A head-to-head comparison of the two vaccines could provide answers for parents, but that’s neither possible nor advisable, experts said in interviews. There are simply too many differences in how vaccines have been formulated and evaluated.
“It’s really going to be impossible to say one is better than the other,” said Dr. William Towner, who led vaccine trials for Moderna and Pfizer at Kaiser Permanente in Southern California.
The choice may depend more on parents’ willingness to take three doses rather than two, and what vaccine their providers have on hand, he said.
Many vendors are unfamiliar with Moderna, having so far only relied on the Pfizer-BioNTech vaccine. About 350 million doses of this vaccine have been administered to Americans overall, compared to 223 million doses of the Moderna vaccine and about 19 million of the Johnson & Johnson vaccine.
For young children, states have so far ordered 2.5 million doses of the Pfizer vaccine and 1.3 million of the Moderna vaccine. These figures are lower than expected, given the 18 million children in this age group.
Absorption was slow even for older children. The Pfizer-BioNTech vaccine was licensed for children ages 5 to 11 in November, but less than 30 percent in this age group received two injections.
Overall, vaccines have proven to be very safe, but many parents remain hesitant for a variety of reasons. Some are wary because the vaccines are relatively new, or because they perceive the risk of Covid-19 to be negligible to their children.
Some parents may not be interested because their children were among the 75% who would have already been infected. But vaccination provides stronger and more consistent protection even if a child has already been infected, CDC scientists noted Saturday.
Still other parents have moved on from the pandemic.
In Middletown, Ohio, some parents were more concerned with staying cool during the summer heatwave than the risks from the coronavirus. Tori Johnson, 25, is unvaccinated and said she has no plans to have her two daughters, Liliana, 7, and Rosalina, 9 months, vaccinated.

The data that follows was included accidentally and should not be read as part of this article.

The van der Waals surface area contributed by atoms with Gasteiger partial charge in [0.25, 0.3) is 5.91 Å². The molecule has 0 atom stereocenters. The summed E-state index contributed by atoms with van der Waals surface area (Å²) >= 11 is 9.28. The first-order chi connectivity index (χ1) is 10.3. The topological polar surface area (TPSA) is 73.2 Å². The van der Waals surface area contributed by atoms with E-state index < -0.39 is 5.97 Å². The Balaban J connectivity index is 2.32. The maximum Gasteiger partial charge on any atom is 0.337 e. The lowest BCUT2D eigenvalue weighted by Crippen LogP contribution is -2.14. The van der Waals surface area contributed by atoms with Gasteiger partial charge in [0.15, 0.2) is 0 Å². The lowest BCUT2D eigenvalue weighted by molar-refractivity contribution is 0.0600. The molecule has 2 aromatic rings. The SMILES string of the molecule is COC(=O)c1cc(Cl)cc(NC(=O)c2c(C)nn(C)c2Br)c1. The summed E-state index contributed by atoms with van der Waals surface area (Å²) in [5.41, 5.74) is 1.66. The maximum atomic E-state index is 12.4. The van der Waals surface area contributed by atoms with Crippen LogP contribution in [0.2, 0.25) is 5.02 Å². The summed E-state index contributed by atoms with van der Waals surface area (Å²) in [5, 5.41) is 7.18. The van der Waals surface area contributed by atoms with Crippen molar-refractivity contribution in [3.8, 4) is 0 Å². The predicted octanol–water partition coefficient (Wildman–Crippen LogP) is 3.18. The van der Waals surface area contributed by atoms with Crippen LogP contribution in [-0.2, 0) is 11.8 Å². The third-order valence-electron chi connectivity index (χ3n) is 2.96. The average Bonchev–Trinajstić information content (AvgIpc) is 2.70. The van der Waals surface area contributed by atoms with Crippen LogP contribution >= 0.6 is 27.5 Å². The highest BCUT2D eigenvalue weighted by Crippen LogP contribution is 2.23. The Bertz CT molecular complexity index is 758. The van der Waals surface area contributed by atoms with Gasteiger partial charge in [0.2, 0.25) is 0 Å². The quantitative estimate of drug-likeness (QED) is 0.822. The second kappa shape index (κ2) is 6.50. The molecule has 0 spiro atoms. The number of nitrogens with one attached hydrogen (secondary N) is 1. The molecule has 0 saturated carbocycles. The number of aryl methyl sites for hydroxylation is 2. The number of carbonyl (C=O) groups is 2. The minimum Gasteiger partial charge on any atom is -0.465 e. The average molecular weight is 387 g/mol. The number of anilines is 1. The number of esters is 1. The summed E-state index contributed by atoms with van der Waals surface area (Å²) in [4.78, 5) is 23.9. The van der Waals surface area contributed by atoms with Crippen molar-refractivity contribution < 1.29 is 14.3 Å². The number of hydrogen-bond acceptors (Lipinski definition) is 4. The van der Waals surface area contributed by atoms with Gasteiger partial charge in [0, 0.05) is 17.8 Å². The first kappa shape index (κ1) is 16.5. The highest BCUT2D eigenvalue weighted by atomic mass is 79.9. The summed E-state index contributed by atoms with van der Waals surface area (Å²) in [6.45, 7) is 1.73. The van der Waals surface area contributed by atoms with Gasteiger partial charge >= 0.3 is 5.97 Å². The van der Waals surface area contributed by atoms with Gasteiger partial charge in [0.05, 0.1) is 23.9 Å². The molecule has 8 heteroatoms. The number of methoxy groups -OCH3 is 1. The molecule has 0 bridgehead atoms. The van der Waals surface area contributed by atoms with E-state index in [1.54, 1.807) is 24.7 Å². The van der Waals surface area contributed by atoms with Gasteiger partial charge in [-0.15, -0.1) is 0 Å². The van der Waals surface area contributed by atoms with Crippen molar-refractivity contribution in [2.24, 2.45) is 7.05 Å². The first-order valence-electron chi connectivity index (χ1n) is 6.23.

Life had already returned to normal, she said.
Simone Williams, 32, said she was hesitant to vaccinate her 1-year-old twins, Caidon and Arissa, and 4-year-old Bryan. “I would get them for them if it was necessary, but otherwise I’m in no rush,” Ms Williams said.
Some pediatricians were preparing to explain to parents the interest of getting vaccinated. Even routine vaccinations are a touchy subject in many parts of the country.
Pediatricians “have struggled with this for many, many years with the flu vaccine and the standard dosage for measles, mumps, rubella and chickenpox,” said Dr. Lindsey Douglas, pediatrician and medical quality director. and security at Mount Sinai. Kravis Children’s Hospital in Manhattan.
“Over the past two and a half years, there is certainly a lot more information available,” Dr. Douglas added. “But there is also a lot more misinformation.”
In some ways, the odds were against the use of vaccines in younger children.
Both the Moderna and Pfizer-BioNTech vaccines have offered dramatic estimates of efficacy in adults, well beyond expectations, and raised hopes for a virus-free future.
But as vaccines were gradually tested in young children, the virus rapidly transformed, with each new form more elusive and more difficult than the previous ones.